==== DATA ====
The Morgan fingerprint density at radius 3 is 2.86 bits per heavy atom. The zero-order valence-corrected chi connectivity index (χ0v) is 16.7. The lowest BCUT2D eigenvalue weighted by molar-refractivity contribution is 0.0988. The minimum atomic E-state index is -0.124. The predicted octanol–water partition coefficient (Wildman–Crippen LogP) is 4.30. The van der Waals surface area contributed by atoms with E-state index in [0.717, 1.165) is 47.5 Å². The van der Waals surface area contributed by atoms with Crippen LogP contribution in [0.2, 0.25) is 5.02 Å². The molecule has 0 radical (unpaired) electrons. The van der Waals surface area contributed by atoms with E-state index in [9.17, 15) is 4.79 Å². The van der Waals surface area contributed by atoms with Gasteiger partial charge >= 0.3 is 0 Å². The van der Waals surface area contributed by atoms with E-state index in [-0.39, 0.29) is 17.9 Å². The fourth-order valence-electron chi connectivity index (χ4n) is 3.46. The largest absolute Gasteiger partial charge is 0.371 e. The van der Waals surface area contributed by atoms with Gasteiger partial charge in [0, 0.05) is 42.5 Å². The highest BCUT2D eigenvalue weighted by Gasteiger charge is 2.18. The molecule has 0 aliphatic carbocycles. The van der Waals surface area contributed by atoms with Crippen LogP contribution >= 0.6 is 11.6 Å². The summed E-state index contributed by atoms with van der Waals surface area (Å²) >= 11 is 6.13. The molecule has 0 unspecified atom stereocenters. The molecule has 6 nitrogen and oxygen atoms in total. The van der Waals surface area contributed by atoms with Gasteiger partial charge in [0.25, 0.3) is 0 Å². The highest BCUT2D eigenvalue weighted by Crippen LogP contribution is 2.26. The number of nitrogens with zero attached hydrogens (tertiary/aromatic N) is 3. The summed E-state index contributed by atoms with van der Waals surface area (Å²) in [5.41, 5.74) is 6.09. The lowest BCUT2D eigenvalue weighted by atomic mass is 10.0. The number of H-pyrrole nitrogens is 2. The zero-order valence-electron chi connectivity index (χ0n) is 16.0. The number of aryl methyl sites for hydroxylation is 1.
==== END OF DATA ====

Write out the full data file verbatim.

The Morgan fingerprint density at radius 3 is 2.86 bits per heavy atom. The zero-order valence-corrected chi connectivity index (χ0v) is 16.7. The lowest BCUT2D eigenvalue weighted by molar-refractivity contribution is 0.0988. The minimum atomic E-state index is -0.124. The predicted octanol–water partition coefficient (Wildman–Crippen LogP) is 4.30. The van der Waals surface area contributed by atoms with E-state index in [0.717, 1.165) is 47.5 Å². The van der Waals surface area contributed by atoms with Crippen LogP contribution in [0.2, 0.25) is 5.02 Å². The molecule has 0 radical (unpaired) electrons. The van der Waals surface area contributed by atoms with E-state index in [9.17, 15) is 4.79 Å². The van der Waals surface area contributed by atoms with Gasteiger partial charge >= 0.3 is 0 Å². The van der Waals surface area contributed by atoms with E-state index in [-0.39, 0.29) is 17.9 Å². The fourth-order valence-electron chi connectivity index (χ4n) is 3.46. The largest absolute Gasteiger partial charge is 0.371 e. The van der Waals surface area contributed by atoms with Gasteiger partial charge in [0, 0.05) is 42.5 Å². The highest BCUT2D eigenvalue weighted by Gasteiger charge is 2.18. The molecule has 0 aliphatic carbocycles. The van der Waals surface area contributed by atoms with Crippen LogP contribution >= 0.6 is 11.6 Å². The summed E-state index contributed by atoms with van der Waals surface area (Å²) >= 11 is 6.13. The molecule has 0 unspecified atom stereocenters. The molecule has 6 nitrogen and oxygen atoms in total. The van der Waals surface area contributed by atoms with Gasteiger partial charge in [0.25, 0.3) is 0 Å². The highest BCUT2D eigenvalue weighted by Crippen LogP contribution is 2.26. The number of nitrogens with zero attached hydrogens (tertiary/aromatic N) is 3. The summed E-state index contributed by atoms with van der Waals surface area (Å²) in [5.41, 5.74) is 6.09. The lowest BCUT2D eigenvalue weighted by atomic mass is 10.0. The number of H-pyrrole nitrogens is 2. The zero-order valence-electron chi connectivity index (χ0n) is 16.0. The number of aryl methyl sites for hydroxylation is 1.